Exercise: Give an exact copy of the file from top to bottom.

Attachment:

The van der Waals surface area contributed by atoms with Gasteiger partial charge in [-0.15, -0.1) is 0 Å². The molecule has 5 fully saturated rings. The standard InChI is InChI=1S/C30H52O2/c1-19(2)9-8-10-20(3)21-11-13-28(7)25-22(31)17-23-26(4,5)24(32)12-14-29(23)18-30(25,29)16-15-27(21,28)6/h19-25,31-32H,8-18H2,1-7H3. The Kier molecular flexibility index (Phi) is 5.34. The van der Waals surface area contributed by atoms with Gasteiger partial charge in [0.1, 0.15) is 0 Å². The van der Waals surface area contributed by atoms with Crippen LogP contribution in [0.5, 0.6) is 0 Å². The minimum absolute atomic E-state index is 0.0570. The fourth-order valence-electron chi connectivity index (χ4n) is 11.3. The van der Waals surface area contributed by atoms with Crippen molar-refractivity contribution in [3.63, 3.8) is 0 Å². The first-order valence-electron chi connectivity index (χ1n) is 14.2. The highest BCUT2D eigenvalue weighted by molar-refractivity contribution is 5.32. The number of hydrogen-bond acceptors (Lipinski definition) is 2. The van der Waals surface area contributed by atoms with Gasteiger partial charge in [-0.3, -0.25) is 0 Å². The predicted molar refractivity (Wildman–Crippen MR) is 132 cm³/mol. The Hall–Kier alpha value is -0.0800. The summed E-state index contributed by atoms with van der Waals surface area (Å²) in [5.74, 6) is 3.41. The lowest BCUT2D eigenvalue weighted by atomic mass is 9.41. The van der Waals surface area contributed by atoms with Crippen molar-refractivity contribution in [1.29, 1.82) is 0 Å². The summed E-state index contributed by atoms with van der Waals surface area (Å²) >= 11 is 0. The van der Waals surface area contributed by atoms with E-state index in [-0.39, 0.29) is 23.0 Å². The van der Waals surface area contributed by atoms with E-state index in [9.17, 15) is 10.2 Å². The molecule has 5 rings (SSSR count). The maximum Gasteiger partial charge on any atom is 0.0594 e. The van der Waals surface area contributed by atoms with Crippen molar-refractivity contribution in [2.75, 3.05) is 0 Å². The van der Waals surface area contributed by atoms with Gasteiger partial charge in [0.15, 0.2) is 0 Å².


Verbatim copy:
The van der Waals surface area contributed by atoms with Gasteiger partial charge in [-0.15, -0.1) is 0 Å². The molecule has 5 fully saturated rings. The standard InChI is InChI=1S/C30H52O2/c1-19(2)9-8-10-20(3)21-11-13-28(7)25-22(31)17-23-26(4,5)24(32)12-14-29(23)18-30(25,29)16-15-27(21,28)6/h19-25,31-32H,8-18H2,1-7H3. The Kier molecular flexibility index (Phi) is 5.34. The van der Waals surface area contributed by atoms with Gasteiger partial charge in [0.1, 0.15) is 0 Å². The van der Waals surface area contributed by atoms with Crippen LogP contribution in [0.5, 0.6) is 0 Å². The minimum absolute atomic E-state index is 0.0570. The fourth-order valence-electron chi connectivity index (χ4n) is 11.3. The van der Waals surface area contributed by atoms with Crippen molar-refractivity contribution in [3.63, 3.8) is 0 Å². The first-order valence-electron chi connectivity index (χ1n) is 14.2. The highest BCUT2D eigenvalue weighted by molar-refractivity contribution is 5.32. The number of hydrogen-bond acceptors (Lipinski definition) is 2. The van der Waals surface area contributed by atoms with Gasteiger partial charge in [-0.3, -0.25) is 0 Å². The predicted molar refractivity (Wildman–Crippen MR) is 132 cm³/mol. The Hall–Kier alpha value is -0.0800. The summed E-state index contributed by atoms with van der Waals surface area (Å²) in [5.74, 6) is 3.41. The lowest BCUT2D eigenvalue weighted by atomic mass is 9.41. The van der Waals surface area contributed by atoms with Crippen molar-refractivity contribution in [1.29, 1.82) is 0 Å². The summed E-state index contributed by atoms with van der Waals surface area (Å²) >= 11 is 0. The van der Waals surface area contributed by atoms with E-state index in [-0.39, 0.29) is 23.0 Å². The van der Waals surface area contributed by atoms with E-state index in [9.17, 15) is 10.2 Å². The molecule has 5 rings (SSSR count). The maximum Gasteiger partial charge on any atom is 0.0594 e. The van der Waals surface area contributed by atoms with Crippen molar-refractivity contribution in [2.75, 3.05) is 0 Å². The van der Waals surface area contributed by atoms with Gasteiger partial charge in [0.15, 0.2) is 0 Å².